The vendor remains liable for the GST on the taxable supply. Any variation between the GST withholding amount and the vendor’s actual GST liability will be addressed in the vendor’s Business Activity Statement (BAS).

What if the contract of sale was entered into before 1 July 2018?

Contracts of sale entered into before 1 July 2018 are exempt from the regime provided that before 1 July 2020 settlement occurs and the consideration (other than the deposit) is provided. This provides a two year transitional period for existing contracts.

If settlement occurs or consideration (other than the deposit) is provided from 1 July 2020, the regime applies regardless of whether the appropriate GST withholding regime special condition has been included in the Contract of Sale.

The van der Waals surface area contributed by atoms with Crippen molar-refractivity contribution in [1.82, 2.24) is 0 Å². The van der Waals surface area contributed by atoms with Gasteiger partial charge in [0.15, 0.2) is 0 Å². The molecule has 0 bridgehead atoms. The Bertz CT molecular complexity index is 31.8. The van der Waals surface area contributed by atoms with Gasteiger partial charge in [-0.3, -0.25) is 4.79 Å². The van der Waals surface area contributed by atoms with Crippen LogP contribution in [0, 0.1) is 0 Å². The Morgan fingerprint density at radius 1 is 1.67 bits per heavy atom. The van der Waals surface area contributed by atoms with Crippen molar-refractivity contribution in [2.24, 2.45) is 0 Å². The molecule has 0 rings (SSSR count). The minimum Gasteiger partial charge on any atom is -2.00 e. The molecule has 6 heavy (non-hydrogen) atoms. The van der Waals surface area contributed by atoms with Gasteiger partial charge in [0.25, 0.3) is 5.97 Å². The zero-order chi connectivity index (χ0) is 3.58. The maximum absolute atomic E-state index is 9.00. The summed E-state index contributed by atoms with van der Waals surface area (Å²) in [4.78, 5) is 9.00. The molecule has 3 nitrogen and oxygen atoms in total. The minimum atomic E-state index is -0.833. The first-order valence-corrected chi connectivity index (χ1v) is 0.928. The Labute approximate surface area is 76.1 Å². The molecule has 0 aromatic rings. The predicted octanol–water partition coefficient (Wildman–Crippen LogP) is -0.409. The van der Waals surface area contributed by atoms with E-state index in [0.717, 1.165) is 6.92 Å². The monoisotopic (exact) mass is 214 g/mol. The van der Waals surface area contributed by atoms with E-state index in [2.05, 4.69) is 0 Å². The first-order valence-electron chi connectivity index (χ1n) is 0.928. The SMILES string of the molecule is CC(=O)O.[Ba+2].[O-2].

How does the GST Withholding Regime work with the Foreign Resident Capital Gains Withholding Regime?

Where a vendor is foreign, both the GST Withholding Regime and Foreign Resident Capital Gains Withholding Regime may apply to the sale of new residential premises and potential residential land.

This means that the purchaser must withhold two amounts from the contract price and remit it to the ATO at settlement, rather than the vendor.

To read more about the Foreign Residential Capital Gains Withholding Regime, please click here.

What impact will the regime have?

The regime will have a significant impact on residential property transactions. Key concerns are:

  1. Ensuring any new residential premises or potential residential land Contracts of sale executed after 1 July 2018 contain an appropriate GST withholding regime special condition;